Hill Valley, California, Wednesday October 21, 2015: Marty, Doc Brown, and Jennifer arrive in the future in the epic second part of the Back to the Future franchise. Much has been made about the technological predictions the movie got right. But what about the form of the city?

Hill Valley, 1985.

The trilogy is set in the fictional Hill Valley, a small California town. And because the Doc has invented a time machine, the viewer gets to see the town in 1955, 1985, 2015, and 1885. And the transformation is amazing.

In the 1955 version of Hill Valley, life in the town is centered on the bucolic courthouse square. A diner, garage, and other shops front on a grassy park. Sidewalks are busy with a variety of people from different walks of life. Leafy streets surround the town center, and we see Hill Valley residents walking and biking around.

Hill Valley, 1955.

But by 1985, downtown Hill Valley has been transformed. The courthouse square has literally been paved and is used as a parking lot. One of the two downtown movie theaters has become a pornographic theater, the other is a church. A bench notes that Zales (on the square in 1955) is “now in Twin Pines Mall.”

Instead of the leafy streets, which presumably are still there, we see Marty’s neighborhood, built two miles outside of town. It’s a typical suburban cul-de-sac, and lacks the fine-grained detail of the older neighborhoods. We also see Marty skateboarding along a commercial arterial lined with fast food establishments. Clearly, the synergy in 1985 Hill Valley has moved away from the downtown and out to the suburban fringe around town.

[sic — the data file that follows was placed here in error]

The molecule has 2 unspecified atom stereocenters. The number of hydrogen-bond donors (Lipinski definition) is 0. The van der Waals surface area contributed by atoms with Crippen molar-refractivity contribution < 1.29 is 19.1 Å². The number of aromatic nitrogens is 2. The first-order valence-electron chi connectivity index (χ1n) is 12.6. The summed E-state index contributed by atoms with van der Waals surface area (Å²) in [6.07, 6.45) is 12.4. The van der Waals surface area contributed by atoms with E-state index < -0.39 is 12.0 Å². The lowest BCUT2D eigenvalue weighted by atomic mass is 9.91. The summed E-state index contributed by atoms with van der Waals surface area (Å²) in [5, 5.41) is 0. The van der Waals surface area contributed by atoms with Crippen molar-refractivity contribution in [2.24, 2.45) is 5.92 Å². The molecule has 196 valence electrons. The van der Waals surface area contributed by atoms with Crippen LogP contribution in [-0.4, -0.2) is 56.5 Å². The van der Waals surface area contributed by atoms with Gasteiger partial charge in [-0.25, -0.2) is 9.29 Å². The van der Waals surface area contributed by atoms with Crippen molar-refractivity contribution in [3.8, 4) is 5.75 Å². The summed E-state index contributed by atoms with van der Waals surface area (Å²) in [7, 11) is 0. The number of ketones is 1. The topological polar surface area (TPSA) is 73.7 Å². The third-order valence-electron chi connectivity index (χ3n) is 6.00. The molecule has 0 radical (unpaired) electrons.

The decline of American city was pronounced by the mid-1980s. The shift from the more pedestrian and community-focused small town of the 1950s to the auto-oriented suburb and the urban decay would have been readily visible to movie goers when the film debuted in 1985. Perhaps it is a bit more pronounced for effect in the movie, but the transition is telling.

In 2015, Hill Valley has transformed once again. Now the town has been refocused on the center. The courthouse has been repurposed into a posh urban shopping center. Replacing the parking lot, the square is now a pond, where we discover hoverboards don’t work. The Essex movie theater has transitioned from being pornographic to being holographic (the shark still looks fake).

Hill Valley, 2015.

Once again, the courthouse square appears to be the center of civic life in Hill Valley (though the community still hasn’t gotten around to fixing the clock tower).

And the suburban fringe, once desirable, has become a slum. Marty is excited to learn he lives in Hilldale, the nicest quarter of Hill Valley in 1985. But as we learn, like many of the once-nice suburban neighborhoods in real life, Hilldale hasn’t withstood the test of time well.

Hilldale, a slum in 2015.

Twenty-six years ago, when Back to the Future Part II came out, the reinvestment in central cities wasn’t even on the horizon in most places. But today, the urbanist revolution is underway even in auto-dominant sunbelt cities like Dallas and Atlanta.

Whether the filmmakers actually anticipated this change is unknown. I suspect that they were just trying to create a Hill Valley that was diametrically opposite the 1985 Hill Valley. And that meant having a vibrant center.

Regardless of their intentions, the film series does an excellent job of capturing sixty years of urban change, from the traditional format beginning to change in 1955 to a low point in 1985 and finally to a resurgence in 2015.

Tagged: urbanism

Matt Johnson has lived in the Washington area since 2007. He has a Master’s in Planning from the University of Maryland and a BS in Public Policy from Georgia Tech. He lives in Dupont Circle. He’s a member of the American Institute of Certified Planners, and is an employee of the Montgomery County Department of Transportation. His views are his own and do not represent those of his employer.